Follow Techotopia on Twitter

On-line Guides
All Guides
eBook Store
iOS / Android
Linux for Beginners
Office Productivity
Linux Installation
Linux Security
Linux Utilities
Linux Virtualization
Linux Kernel
System/Network Admin
Programming
Scripting Languages
Development Tools
Web Development
GUI Toolkits/Desktop
Databases
Mail Systems
openSolaris
Eclipse Documentation
Techotopia.com
Virtuatopia.com

How To Guides
Virtualization
General System Admin
Linux Security
Linux Filesystems
Web Servers
Graphics & Desktop
PC Hardware
Windows
Problem Solutions
Privacy Policy

  




 

 

System Administration Guide: IP Services
Previous Next

Making Decisions for IP Address Management (Task Map)

As part of the DHCP service setup, you determine several aspects of the IP addresses that the server is to manage. If your network needs more than one DHCP server, you can assign responsibility for some IP addresses to each server. You must decide how to divide responsibility for the addresses. The following task map can help you make IP address management decisions.

Task

Description

For Information

Specify which addresses that the server should manage.

Determine how many addresses you want the DHCP server to manage, and what those addresses are.

Number and Ranges of IP Addresses

Decide if the server should automatically generate host names for clients.

Learn how client host names are generated so that you can decide whether to generate host names.

Client Host Name Generation

Determine what configuration macro to assign to clients.

Learn about client configuration macros so that you can select an appropriate macro for clients.

Default Client Configuration Macros

Determine lease types to use.

Learn about lease types to help you determine what type is best for your DHCP clients.

Dynamic and Permanent Lease Types

Number and Ranges of IP Addresses

During the initial server configuration, DHCP Manager allows you to add one block, or range, of IP addresses under DHCP management by specifying the total number of addresses and the first address in the block. DHCP Manager adds a list of contiguous addresses from this information. If you have several blocks of noncontiguous addresses, you can add the others by running DHCP Manager's Address Wizard again, after the initial configuration.

Before you configure your IP addresses, know how many addresses are in the initial block of addresses you want to add and the IP address of the first address in the range.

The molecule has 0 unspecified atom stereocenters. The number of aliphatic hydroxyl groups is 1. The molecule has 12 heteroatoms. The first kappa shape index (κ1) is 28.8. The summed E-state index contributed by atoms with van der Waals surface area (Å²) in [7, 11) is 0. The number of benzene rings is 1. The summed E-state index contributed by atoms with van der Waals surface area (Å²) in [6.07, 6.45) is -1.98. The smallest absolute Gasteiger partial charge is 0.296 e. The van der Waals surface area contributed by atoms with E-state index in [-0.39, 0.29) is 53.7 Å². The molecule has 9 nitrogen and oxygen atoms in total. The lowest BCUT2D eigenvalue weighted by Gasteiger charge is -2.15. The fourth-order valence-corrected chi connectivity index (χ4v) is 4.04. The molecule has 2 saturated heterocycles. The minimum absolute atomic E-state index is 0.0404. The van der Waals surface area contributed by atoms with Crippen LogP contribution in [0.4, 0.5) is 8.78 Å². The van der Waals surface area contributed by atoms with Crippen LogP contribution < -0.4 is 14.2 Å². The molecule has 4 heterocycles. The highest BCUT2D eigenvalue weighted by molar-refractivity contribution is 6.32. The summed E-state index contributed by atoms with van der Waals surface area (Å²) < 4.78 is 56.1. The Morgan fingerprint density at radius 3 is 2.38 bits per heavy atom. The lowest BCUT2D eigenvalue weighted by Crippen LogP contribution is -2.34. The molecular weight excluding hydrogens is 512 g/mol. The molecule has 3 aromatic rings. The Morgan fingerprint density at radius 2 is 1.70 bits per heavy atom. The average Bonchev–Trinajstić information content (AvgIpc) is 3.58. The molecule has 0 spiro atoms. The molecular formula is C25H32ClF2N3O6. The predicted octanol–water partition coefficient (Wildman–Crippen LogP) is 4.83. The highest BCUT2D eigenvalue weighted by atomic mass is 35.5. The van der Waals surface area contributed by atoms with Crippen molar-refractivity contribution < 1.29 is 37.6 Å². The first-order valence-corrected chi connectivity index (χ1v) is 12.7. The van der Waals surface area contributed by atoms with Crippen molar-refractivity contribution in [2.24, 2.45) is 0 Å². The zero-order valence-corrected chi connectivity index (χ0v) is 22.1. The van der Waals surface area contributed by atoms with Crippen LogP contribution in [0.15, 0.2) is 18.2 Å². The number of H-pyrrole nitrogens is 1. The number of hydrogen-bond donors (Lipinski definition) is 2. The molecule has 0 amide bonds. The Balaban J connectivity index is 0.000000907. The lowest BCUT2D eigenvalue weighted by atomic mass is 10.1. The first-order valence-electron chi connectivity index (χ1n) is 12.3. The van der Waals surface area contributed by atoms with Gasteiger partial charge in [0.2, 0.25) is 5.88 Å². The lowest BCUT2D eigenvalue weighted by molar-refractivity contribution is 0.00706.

Client Host Name Generation

The dynamic nature of DHCP means that an IP address is not permanently associated with the host name of the system that is using it. The DHCP management tools can generate a client name to associate with each IP address if you select this option. The client names consist of a prefix, or root name, plus a dash and a number assigned by the server. For example, if the root name is charlie, the client names are charlie-1, charlie-2, charlie-3, and so on.

By default, generated client names begin with the name of the DHCP server that manages them. This strategy is useful in environments that have more than one DHCP server because you can quickly see in the DHCP network tables which clients any given DHCP server manages. However, you can change the root name to any name you choose.

Before you configure your IP addresses, decide if you want the DHCP management tools to generate client names, and if so, what root name to use for the names.

The generated client names can be mapped to IP addresses in /etc/inet/hosts, DNS, or NIS+ if you specify to register host names during DHCP configuration. See Client Host Name Registration for more information.

Default Client Configuration Macros

In Solaris DHCP, a macro is a collection of network configuration options and their assigned values. The DHCP server uses macros to determine what network configuration information to send to a DHCP client.

When you configure the DHCP server, the management tools gather information from system files and directly from you through prompts or command-line options you specify. With this information, the management tools create the following macros: